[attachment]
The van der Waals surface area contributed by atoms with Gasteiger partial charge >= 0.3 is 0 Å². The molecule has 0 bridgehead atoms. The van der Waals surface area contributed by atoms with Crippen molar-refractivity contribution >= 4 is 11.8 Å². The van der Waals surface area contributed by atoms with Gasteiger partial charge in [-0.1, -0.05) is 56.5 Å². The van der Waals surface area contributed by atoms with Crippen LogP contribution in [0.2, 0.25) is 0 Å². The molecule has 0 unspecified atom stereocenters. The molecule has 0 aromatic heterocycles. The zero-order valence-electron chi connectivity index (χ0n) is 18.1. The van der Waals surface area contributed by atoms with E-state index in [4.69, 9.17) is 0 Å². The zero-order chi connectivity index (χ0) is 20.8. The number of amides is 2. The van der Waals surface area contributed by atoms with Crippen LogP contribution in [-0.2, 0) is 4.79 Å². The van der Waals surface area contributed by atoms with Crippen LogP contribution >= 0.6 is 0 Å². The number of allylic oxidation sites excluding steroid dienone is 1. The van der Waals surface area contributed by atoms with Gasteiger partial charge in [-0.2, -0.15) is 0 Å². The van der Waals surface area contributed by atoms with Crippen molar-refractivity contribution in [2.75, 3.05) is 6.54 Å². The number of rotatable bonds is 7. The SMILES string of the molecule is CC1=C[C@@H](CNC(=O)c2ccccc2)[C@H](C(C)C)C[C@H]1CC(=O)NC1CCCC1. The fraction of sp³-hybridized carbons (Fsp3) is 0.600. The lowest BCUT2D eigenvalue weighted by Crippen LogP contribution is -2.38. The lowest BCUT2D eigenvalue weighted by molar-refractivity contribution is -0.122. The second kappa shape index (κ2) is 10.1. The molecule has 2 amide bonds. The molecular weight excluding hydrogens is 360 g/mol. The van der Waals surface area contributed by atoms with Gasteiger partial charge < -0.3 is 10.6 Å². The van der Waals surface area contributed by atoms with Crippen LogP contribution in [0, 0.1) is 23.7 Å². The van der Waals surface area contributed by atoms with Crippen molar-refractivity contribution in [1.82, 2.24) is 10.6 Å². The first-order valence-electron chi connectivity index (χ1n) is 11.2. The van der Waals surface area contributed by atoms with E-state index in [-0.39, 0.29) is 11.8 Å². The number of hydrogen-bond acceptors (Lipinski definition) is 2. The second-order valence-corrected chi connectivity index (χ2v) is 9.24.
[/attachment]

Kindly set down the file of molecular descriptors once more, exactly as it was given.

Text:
The van der Waals surface area contributed by atoms with Gasteiger partial charge >= 0.3 is 0 Å². The molecule has 0 bridgehead atoms. The van der Waals surface area contributed by atoms with Crippen molar-refractivity contribution >= 4 is 11.8 Å². The van der Waals surface area contributed by atoms with Gasteiger partial charge in [-0.1, -0.05) is 56.5 Å². The van der Waals surface area contributed by atoms with Crippen LogP contribution in [0.2, 0.25) is 0 Å². The molecule has 0 unspecified atom stereocenters. The molecule has 0 aromatic heterocycles. The zero-order valence-electron chi connectivity index (χ0n) is 18.1. The van der Waals surface area contributed by atoms with E-state index in [4.69, 9.17) is 0 Å². The zero-order chi connectivity index (χ0) is 20.8. The number of amides is 2. The van der Waals surface area contributed by atoms with Crippen LogP contribution in [-0.2, 0) is 4.79 Å². The van der Waals surface area contributed by atoms with Crippen LogP contribution >= 0.6 is 0 Å². The number of allylic oxidation sites excluding steroid dienone is 1. The van der Waals surface area contributed by atoms with Gasteiger partial charge in [-0.2, -0.15) is 0 Å². The van der Waals surface area contributed by atoms with Crippen molar-refractivity contribution in [2.75, 3.05) is 6.54 Å². The number of rotatable bonds is 7. The SMILES string of the molecule is CC1=C[C@@H](CNC(=O)c2ccccc2)[C@H](C(C)C)C[C@H]1CC(=O)NC1CCCC1. The fraction of sp³-hybridized carbons (Fsp3) is 0.600. The lowest BCUT2D eigenvalue weighted by Crippen LogP contribution is -2.38. The lowest BCUT2D eigenvalue weighted by molar-refractivity contribution is -0.122. The second kappa shape index (κ2) is 10.1. The molecule has 2 amide bonds. The molecular weight excluding hydrogens is 360 g/mol. The van der Waals surface area contributed by atoms with Gasteiger partial charge < -0.3 is 10.6 Å². The van der Waals surface area contributed by atoms with Crippen LogP contribution in [0, 0.1) is 23.7 Å². The van der Waals surface area contributed by atoms with Crippen molar-refractivity contribution in [1.82, 2.24) is 10.6 Å². The first-order valence-electron chi connectivity index (χ1n) is 11.2. The van der Waals surface area contributed by atoms with E-state index in [-0.39, 0.29) is 11.8 Å². The number of hydrogen-bond acceptors (Lipinski definition) is 2. The second-order valence-corrected chi connectivity index (χ2v) is 9.24.